The units with hard disks could be hidden away in closets or workrooms where the noise doesn't bother anyone, while the ones out in the livingroom or bedrooms would would be small and quiet and have extra communications abilities like being able to play music or show movies stored anywhere in the home network. They would act as an external redundant storage (more convenient and much safer than backing up on CD:s or DVD:s), as backup, as household web, mail and IP telephone server, climate controller and general communications forwarder (whether you are at home, using your cellphone, or being on some conference trip halfway around the world, you can get to your email, voice mail and IM in the same way).

    You need more storage or some new hardware functionality? Just get another unit. When powered on it'll join the rest of them and suddenly your home has a bit of added capacity it didn't have before.

    When highly capable hardware like this is coming down into the sub-10000yen range, a whole new range of uses is becoming feasible.
  • by slashdot.org (321932) on Wednesday July 20, 2005 @09:40PM (#13120308) Homepage Journal
    since ARM is still orders of magnitude more power-efficient than anything x86

    This is utter bullshit.

    On this page [nslu2-linux.org] it says that at 133MHz, idle, the board consumes 8.6W. There are plenty of embedded x86 boards that run lower power and/or higher clock frequency.

    For example, here's a board [ampro.com] that runs at 133MHz, 5 Watt at 100% CPU load.
    • by renoX (11677)
      I noticed that the x86 board you refer to has half the DRAM,no 10/100 Ethernet interface, maybe this help for the power consumption? (it probably doesn't explain the whole difference)

      What would be interesting also is comparing the SpecInt (and also SpecFP for fun) of these two processors..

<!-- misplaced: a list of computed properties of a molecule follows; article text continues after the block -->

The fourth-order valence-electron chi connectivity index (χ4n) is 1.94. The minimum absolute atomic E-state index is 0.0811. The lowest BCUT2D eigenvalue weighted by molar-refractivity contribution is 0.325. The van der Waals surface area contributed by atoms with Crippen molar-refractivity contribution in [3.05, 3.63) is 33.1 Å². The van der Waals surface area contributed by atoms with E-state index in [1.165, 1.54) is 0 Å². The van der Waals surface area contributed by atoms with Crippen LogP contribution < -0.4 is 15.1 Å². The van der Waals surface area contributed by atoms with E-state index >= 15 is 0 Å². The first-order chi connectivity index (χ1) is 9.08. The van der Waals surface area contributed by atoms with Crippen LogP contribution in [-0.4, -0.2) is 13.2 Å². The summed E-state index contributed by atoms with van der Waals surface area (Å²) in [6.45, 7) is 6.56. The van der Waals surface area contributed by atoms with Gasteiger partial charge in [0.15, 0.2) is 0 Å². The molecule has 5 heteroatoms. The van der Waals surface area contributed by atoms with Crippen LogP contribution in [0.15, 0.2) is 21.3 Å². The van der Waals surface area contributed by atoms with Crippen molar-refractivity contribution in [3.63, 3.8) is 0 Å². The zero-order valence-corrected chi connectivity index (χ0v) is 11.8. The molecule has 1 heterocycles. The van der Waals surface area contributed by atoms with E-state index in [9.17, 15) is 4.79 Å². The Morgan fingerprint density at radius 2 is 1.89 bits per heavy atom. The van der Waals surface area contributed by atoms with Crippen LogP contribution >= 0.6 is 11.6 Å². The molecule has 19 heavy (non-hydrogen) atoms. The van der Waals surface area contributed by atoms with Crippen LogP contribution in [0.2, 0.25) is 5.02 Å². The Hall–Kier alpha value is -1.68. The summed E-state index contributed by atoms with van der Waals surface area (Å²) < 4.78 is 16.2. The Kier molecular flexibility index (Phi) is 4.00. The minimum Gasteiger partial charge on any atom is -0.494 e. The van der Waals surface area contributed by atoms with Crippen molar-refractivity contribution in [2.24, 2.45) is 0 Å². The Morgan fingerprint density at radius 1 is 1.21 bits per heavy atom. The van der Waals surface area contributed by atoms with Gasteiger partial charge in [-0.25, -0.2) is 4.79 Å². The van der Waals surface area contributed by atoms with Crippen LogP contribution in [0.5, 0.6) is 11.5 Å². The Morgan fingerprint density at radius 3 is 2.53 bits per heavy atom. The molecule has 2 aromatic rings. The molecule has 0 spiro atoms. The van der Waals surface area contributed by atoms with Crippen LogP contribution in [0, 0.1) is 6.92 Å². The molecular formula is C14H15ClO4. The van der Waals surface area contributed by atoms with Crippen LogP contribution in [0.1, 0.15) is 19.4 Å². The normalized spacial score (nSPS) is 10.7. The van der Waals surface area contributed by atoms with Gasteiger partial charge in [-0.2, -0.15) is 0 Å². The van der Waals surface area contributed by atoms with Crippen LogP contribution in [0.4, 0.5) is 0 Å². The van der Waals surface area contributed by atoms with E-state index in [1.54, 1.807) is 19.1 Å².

Clock speed isn't a good performance indicator: traditionnaly RISCs have been more powerful than x86 at a given clockspeed, but I don't know if this is the case here.
  • by kinneko (901475) on Thursday July 21, 2005 @01:40AM (#13121624)
    See this one.
    You can buy it with $160.
    http://supertank.iodata.jp/products/sotohdlwu/ [iodata.jp]

    CPU: SH-4/266MHz
    DRAM: 64MB
    NIC: 100BASE-TX (Realtek)
    USB: 2.0 x2 (NEC)
    SerialConsoleCable: (not include. extention$33)
    HDD: 3.5 ATA HDD x2 (not include)
    OS: Debian GNU/Linux SH (iohack version)
    kernel: 2.4.21
    daemons: mt-daapd, akaDAV, vsftpd, wizd,
    mdnsresopnder, telnetd

    Web reviews (Japanese)
    http://pcweb.mycom.co.jp/column/jisakuparts/023/ [mycom.co.jp]
    http://bb.watch.impress.co.jp/cda/special/10056.ht ml [impress.co.jp]
    http://bb.watch.impress.co.jp/cda/special/10074.ht ml [impress.co.jp]
  • Limited memory :-( (Score:4, Informative)

    by Mark Gillespie (866733) on Thursday July 21, 2005 @03:20AM (#13122068)
    The crippling factor on the NSLU2 is the limited memory. Fine for what it's intended to do, but they to expand it's capabilities, and you hit the wall. Many people have this problem when trying to use it as a UPnP Mediaserver (using Twonkyvision). The hardware is simply not powerfull enough, or enough memory to cope with large scale media databases and heavy network media streaming.